The following are excerpts from editorials published by other newspapers across New England:
Overshadowed in the debate over whether or not the United States should respond militarily to Syrian leader Bashar Assad’s use of chemical weapons against his populace is the more fundamental question of why is it that the United States is always expected to take this kind of action in response to bloodshed in Libya, Iraq or elsewhere in the Middle East? President Obama said that the credibility of the international community is at stake in Syria but credibility cannot be at stake if it doesn’t exist.
The United Nations was essentially invented to address knotty issues like this one. It may in fact may be one of the most ineffectual organizations ever invented, tied in knots by its own rules.
A case in point is Russian President Vladimir Putin’s assertion that an American attack on Syria would be a violation of the UN Charter, which states that only its Security Council can authorize such action. As a permanent member of that Council (as is the United States), Russia has veto power over any action authorized by the council. It is the height of cynicism for the Russian leader to declare that the administration must go through the UN Security Council for approval of an attack when he has made it clear his nation will block any such action. So much for the UN.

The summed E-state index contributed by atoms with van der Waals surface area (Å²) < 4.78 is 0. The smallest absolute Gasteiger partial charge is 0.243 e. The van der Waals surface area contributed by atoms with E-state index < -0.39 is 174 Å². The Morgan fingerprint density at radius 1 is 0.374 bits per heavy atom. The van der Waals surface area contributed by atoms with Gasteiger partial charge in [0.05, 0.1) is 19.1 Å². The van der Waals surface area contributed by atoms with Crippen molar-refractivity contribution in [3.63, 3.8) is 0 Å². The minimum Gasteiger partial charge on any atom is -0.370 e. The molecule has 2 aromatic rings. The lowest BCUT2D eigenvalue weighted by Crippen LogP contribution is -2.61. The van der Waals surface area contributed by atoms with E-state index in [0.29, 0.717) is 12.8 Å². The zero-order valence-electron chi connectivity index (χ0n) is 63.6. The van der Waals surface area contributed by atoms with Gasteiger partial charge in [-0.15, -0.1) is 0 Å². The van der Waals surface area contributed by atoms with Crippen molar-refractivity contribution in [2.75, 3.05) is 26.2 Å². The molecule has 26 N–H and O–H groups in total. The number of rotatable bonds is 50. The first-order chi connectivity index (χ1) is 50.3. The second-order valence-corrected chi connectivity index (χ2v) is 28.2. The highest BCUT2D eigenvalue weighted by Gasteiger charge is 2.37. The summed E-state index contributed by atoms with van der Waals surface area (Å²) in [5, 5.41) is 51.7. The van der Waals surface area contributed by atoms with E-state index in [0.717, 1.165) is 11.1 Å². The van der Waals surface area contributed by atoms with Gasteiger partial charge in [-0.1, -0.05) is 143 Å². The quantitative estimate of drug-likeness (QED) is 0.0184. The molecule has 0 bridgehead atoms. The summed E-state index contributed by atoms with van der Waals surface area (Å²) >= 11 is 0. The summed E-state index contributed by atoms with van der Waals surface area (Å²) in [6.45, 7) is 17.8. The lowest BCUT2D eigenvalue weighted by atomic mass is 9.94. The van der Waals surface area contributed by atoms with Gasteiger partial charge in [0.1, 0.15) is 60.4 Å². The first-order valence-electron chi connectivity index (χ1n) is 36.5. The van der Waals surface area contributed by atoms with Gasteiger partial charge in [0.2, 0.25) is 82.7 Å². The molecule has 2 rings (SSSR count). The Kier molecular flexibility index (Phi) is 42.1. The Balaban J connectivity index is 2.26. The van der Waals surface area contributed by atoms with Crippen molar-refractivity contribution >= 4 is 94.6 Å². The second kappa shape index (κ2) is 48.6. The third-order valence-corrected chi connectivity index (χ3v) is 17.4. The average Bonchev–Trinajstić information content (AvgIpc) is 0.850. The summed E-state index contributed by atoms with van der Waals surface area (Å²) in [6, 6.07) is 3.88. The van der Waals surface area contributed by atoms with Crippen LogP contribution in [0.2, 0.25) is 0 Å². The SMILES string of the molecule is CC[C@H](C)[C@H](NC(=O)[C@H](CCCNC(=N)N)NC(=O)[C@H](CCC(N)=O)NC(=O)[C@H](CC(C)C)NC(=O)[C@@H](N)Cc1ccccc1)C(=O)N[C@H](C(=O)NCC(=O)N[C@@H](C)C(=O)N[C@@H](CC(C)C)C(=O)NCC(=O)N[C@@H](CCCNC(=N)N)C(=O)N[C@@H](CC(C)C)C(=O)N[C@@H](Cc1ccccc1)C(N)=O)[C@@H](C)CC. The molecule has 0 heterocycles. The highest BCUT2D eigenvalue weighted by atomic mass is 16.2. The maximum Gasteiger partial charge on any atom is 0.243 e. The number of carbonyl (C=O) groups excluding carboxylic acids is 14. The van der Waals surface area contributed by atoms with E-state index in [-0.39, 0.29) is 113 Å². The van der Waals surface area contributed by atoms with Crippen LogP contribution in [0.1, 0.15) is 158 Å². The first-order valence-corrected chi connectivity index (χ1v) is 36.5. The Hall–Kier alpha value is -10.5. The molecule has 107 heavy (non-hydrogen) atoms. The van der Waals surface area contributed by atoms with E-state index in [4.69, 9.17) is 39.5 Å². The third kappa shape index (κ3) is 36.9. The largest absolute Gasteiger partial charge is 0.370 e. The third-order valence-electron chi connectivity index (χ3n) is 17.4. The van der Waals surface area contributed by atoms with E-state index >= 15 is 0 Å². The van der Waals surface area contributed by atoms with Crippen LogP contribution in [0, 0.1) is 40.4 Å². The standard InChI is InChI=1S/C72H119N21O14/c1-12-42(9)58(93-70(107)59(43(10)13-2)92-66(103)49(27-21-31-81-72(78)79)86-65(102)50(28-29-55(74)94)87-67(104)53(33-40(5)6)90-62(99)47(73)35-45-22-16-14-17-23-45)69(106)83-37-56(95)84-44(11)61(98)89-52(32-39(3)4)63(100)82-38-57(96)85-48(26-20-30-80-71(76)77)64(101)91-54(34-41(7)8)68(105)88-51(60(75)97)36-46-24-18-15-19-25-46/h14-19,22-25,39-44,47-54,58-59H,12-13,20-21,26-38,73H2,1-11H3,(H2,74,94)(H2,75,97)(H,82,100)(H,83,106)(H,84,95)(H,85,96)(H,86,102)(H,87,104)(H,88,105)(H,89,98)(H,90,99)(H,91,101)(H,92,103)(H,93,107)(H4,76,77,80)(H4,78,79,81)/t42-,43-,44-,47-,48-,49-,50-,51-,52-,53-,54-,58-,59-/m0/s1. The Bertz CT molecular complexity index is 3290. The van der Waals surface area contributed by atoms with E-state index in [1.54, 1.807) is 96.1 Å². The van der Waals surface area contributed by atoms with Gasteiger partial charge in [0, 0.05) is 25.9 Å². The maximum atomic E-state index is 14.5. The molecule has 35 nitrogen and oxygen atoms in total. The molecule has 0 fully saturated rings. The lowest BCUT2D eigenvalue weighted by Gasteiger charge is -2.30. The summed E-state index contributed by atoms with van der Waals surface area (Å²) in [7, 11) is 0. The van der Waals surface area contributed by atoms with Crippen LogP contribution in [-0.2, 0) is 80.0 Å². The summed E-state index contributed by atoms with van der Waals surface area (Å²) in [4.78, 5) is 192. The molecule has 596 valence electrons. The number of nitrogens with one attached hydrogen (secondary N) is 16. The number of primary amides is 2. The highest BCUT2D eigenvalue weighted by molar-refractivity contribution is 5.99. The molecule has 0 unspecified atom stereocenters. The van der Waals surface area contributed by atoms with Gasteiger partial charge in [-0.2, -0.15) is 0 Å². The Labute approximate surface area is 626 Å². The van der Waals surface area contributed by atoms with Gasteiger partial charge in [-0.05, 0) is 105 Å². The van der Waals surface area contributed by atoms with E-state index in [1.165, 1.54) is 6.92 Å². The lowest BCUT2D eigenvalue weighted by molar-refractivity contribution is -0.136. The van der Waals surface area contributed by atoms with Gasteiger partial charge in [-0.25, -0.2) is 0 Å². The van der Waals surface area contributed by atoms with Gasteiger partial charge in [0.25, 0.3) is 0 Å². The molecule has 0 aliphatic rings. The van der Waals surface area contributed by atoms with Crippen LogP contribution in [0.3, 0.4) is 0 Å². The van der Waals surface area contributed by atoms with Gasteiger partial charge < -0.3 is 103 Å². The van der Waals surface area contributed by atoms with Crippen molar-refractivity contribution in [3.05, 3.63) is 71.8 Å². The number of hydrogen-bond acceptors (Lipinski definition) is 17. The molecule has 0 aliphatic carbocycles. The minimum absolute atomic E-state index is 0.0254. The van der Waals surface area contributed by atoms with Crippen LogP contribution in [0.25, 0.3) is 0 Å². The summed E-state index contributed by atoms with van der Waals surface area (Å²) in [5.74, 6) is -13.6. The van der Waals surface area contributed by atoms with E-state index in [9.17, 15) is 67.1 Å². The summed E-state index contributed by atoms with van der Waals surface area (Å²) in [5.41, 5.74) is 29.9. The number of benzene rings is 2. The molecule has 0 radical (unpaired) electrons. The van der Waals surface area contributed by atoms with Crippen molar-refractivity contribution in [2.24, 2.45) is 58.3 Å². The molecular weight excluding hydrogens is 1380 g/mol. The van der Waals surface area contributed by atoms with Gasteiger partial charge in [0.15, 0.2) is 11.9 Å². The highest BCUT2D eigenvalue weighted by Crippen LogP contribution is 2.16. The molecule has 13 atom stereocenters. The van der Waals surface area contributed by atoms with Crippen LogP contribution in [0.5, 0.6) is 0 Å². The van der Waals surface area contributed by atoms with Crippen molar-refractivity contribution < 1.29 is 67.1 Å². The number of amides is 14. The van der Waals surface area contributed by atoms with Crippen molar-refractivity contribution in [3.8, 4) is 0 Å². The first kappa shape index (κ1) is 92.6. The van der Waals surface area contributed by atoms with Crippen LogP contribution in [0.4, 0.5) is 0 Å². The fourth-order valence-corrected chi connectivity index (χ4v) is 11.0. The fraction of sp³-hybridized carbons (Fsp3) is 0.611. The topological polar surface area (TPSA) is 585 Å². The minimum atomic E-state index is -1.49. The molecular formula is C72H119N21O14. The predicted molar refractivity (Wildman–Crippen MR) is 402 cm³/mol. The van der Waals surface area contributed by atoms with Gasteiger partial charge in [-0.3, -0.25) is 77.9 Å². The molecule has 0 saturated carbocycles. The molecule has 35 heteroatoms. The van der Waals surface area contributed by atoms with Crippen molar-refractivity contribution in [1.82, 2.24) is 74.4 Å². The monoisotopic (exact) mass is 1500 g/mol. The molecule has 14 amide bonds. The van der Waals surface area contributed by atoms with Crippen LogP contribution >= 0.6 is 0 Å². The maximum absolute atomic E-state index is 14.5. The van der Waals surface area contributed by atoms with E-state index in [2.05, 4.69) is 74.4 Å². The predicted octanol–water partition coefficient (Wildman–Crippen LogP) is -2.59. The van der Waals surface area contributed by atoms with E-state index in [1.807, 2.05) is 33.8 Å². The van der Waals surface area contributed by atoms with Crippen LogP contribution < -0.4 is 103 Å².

The Arab League is easy to overlook when a Middle East crisis erupts because the league invariably makes itself scarce. Terrified of offending one constituency or another it is left to wring its hands. Whether it is an internal crisis like the one in Egypt or the presence of al-Qaida in Yemen, the Arab League can’t be counted upon to be part of a solution.